“We hope that Afghan security forces will be ready to take lead in all of Afghanistan sometime in 2013,” Panetta said. As the Afghans take charge of security around the country, the United States will end its lead combat role, he explained.

U.S. troops will still “engage in combat operations as necessary” through the end of 2014, Panetta clarified. But he provided a narrow list of examples where such a combat role would be appropriate after the transfer to Afghan leadership. These included self-defense, counter-terrorism missions by special operations forces and “in extremis” situations. U.S. troops could also see combat while assisting and advising the Afghan forces, a Pentagon spokesman explained later.

What this means is that the Obama administration is betting that its core strategy of gradually transferring security responsibility to a beefed-up Afghan army will work. And if it doesn’t, and the Afghans can’t handle the load? I didn’t hear Panetta say that the Pentagon would send in more U.S. troops to fill that gap. Quite the opposite: This is a mission with a clear timeline and endpoint, following Panetta’s comments this week.

Why did Panetta decide to speak candidly with journalists traveling on his plane (including this superannuated reporter)? The answer is that he planned to discuss the 2013 transition timetable with other NATO defense ministers who are meeting here, and he didn’t want a garbled version to leak. Also, he wanted to make clear that, in advocating that NATO end its lead combat role in 2013, he wasn’t acceding to pressure from France, which had earlier announced it would end any combat role next year.

The confusion came because Panetta didn’t specify, the first time around, that some U.S. combat operations would be possible, even after the handover of lead responsibility. And various U.S. and NATO officials, worried by stories that suggested the United States was suddenly pulling the plug, scrambled to say that the initial stories had it wrong. But they didn’t.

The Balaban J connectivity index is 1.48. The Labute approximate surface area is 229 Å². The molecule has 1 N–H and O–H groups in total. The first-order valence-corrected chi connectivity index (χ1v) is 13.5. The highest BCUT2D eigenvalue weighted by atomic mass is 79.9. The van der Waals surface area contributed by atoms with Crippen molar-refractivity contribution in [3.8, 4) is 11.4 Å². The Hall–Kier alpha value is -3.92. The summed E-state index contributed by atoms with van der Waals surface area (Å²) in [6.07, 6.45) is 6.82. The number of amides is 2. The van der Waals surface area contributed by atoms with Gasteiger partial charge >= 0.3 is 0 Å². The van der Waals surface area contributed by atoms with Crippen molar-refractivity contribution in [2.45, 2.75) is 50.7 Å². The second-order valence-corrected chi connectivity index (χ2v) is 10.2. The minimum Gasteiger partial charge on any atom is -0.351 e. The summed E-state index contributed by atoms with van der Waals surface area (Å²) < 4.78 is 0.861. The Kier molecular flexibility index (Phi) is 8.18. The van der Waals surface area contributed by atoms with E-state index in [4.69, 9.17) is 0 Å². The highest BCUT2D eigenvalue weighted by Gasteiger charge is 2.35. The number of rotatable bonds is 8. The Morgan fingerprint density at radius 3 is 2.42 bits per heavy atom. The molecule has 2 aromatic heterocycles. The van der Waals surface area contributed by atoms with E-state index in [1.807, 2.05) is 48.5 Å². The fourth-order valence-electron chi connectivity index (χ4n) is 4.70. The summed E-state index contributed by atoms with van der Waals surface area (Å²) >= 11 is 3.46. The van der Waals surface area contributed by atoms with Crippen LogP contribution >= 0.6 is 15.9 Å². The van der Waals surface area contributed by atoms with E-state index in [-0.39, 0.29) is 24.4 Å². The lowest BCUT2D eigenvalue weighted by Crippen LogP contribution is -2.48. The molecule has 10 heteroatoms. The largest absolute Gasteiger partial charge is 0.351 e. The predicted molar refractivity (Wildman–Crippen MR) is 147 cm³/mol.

Another cause for confusion was that Panetta scooped the grand announcement that had been planned for NATO’s summit meeting in Chicago. Big announcements about ending wars (or, to be more precise, transferring the lead combat role) are supposed to be left to heads of state, who can then get the political credit for bringing home the troops. In this case, Panetta apparently decided it was important to get the word out sooner, rather than later.

Is the U.S. exit strategy feasible? The truth is that nobody will know until the transfer of security responsibility to the Afghan army and police across the country actually takes place, sometime late next year. So far, the transition process has gone reasonably well in the provinces where the Afghans have taken control.

U.S. commanders are upbeat, but we really don’t know how well the Afghan troops will perform against a Taliban adversary that, although battered, remains a potent force. Perhaps more importantly, we don’t know if the corrupt and inefficient Afghan government can hold together when it’s floated free from the mother ship. Journalists will have to explore those issues over the next year, as the transition date comes closer.

One thing that’s clear from my many trips to Afghanistan over the past few years is that the Afghans perform better when they are mentored in the field by NATO partners. That means, for the transition process to have any chance to succeed, the United States and its allies will have to maintain a potent military presence until mid-2013, so that there’s a solid handoff. Otherwise, the air will rush out of this balloon, and instead of an Afghan lead, we’ll see a collapse.